The Prometheans – first featured in Halo 4 – and servants of the Forerunners, make a return to the series. They offer additional enemy variety and their fighting style forces you to change tactics and keeps you on your toes.
Thankfully the Covenant have a lot of new recorded dialogue and not the same recycled lines used in previous Halo entries. The conversations between enemy units are stellar in its own right and I found myself trying to hear as much as possible.
There’s great amount of human chatter overall and how can anyone not love it when Nathan Fillion speaks? Your party members will interact with each other and shout out commands and actions during battle.
And then we have the music. Oh, that glorious, glorious music. If there’s one thing the Halo series has going for it, it’s the music. The tracks instil a feeling of awesomeness and scope for the game and somehow give it a more science fiction feel.
Many cutscenes and fire fights wouldn’t have been the same without their respective music tracks.
Apart from the graphics, the gameplay has had the largest tweaks and it really shows. Right off the bat the controller scheme is different. The right trigger acts as your weapon’s trigger, but the left one enables you to use the scope or look down the barrel of the gun. Shoulder buttons are designated to reloading and throwing grenades. The crosshairs are finally dead centre of the screen, which they haven’t been in previous titles.
Everything it the Halo universe feels as though there is weight behind it, from the guns to your actions in combat. Physically hitting an enemy doesn’t feel as though you’re hitting a wall.
Another new addition is the ability to climb walls or ledges. Pressing A twice will activate this ability. These changes have helped to really speed up the gameplay and intensity of the fighting overall.
Finally included are two health bars. One is for your shield and another is actual health. This allows you to get right into the fray without having to worry about being picked off within seconds. Too many times in previous entries I had to be sneaky when hiding from enemies, even though I wanted to go in all guns blazing.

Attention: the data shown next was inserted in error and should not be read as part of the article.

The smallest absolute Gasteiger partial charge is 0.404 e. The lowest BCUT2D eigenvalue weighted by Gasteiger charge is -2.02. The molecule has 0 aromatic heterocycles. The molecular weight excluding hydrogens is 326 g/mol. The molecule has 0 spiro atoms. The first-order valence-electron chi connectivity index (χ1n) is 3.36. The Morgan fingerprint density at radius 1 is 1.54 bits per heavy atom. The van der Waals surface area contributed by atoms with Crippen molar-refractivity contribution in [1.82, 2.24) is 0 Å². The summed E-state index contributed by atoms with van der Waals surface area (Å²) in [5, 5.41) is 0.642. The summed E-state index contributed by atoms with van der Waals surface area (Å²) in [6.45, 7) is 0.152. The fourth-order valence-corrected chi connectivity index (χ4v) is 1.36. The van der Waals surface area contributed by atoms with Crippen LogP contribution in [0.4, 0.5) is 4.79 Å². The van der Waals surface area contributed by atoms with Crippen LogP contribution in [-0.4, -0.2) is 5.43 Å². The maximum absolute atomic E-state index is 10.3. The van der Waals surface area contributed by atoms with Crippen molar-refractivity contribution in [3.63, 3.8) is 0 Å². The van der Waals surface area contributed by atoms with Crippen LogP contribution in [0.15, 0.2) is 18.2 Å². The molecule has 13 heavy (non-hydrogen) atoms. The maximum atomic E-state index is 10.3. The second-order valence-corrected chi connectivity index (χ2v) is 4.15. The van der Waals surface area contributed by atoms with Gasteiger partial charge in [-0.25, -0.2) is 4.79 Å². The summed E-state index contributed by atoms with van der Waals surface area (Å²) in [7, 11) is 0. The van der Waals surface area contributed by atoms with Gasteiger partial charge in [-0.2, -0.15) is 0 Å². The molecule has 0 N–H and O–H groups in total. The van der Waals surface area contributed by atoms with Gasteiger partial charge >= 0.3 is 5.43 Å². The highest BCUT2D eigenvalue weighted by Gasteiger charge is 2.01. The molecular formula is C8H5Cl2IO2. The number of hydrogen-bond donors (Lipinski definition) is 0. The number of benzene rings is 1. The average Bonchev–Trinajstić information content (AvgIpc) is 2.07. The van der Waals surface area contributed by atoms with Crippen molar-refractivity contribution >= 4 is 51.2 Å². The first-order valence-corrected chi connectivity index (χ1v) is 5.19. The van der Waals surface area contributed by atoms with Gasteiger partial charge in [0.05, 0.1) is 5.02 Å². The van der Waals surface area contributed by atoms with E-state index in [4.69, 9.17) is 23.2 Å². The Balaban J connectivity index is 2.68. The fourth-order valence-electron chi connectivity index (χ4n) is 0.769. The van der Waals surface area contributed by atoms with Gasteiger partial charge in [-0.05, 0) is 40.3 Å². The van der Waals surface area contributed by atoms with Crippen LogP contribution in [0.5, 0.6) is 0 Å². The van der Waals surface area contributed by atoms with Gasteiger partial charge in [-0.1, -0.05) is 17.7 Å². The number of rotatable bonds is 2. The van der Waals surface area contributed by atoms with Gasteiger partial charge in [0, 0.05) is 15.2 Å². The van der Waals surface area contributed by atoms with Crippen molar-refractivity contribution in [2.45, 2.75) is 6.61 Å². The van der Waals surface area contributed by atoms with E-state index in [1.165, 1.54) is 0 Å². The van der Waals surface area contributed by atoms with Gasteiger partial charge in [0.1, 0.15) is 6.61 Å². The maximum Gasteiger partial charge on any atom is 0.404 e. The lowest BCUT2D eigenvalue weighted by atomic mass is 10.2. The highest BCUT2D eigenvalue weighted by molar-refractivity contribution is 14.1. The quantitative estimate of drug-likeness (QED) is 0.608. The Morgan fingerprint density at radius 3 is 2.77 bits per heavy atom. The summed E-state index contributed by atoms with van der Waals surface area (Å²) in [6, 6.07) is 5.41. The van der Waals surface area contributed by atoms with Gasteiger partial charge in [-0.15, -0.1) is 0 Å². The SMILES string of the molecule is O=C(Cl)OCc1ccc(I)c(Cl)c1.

Once your health is depleted you’ll fall to the ground and sort of stagger around in one spot. You can call the AI to come and resuscitate you to put you back into the fight. The concept is similar to Gears of War, but the game actually allows the AI to save you.
Halo 5: Guardians is a fast-paced multiplayer game for the Xbox One, and it shows. The addition of three supporting characters on missions only lends to this and it feels a lot like the Left 4 Dead series in that regard. But single-player players will benefit as well. The AI team members are quite competent and actually useful in the fight and not a hindrance. They will act and play almost like normal players, though without hurling insults.
Even though your squad automatically act independently in battle, you can order them to target a specific enemy. This is very useful when taking down tougher enemies or bosses.
With that being said, 343 Industries have decided to take Halo 5 online. This means they’ve done away with local network and split-screen capabilities. I managed to get in a few multiplayer matches with a 2Mbps line running at 1.7Mbps, which consisted of a seven-person party with chat. I didn’t experience any lag.
I didn’t get a chance to play a lot of multiplayer features. As mentioned earlier, this component is an additional 9GB worth of data. The custom free-for-all matches I did get around to trying were fast-paced and exciting. From my limited playtime, I found the maps to be mostly balanced and enjoyable. It’s definitely a faster and more intense multiplayer game than other Halo titles.
Is Halo 5: Guardians worth your time? Should you pick it up if you’ve never been a Halo fan? Will it be fine for single players?
The answer to all of these is a resounding yes. The game contains a decent amount of playtime for individuals. Once you’ve conquered the game, you’ll be going back to try it on a different difficulty. There is also a range of collectables hidden in the game.
Release Date: 27 October 2015
Developer: 343 Industries
Publisher: Microsoft Studios
Genre: First-person shooter
Platform(s): Xbox One (review platform)
Price: From R899
Verdict: It’s obvious that 343 Industries has put a lot into its first Halo game designed especially for the Xbox One. It’s one of, if not the most beautiful and fluid title for the system thus far. It’s incredibly hard to fault this game, and that makes Halo 5: Guardians the killer Xbox One must have going into the holiday season.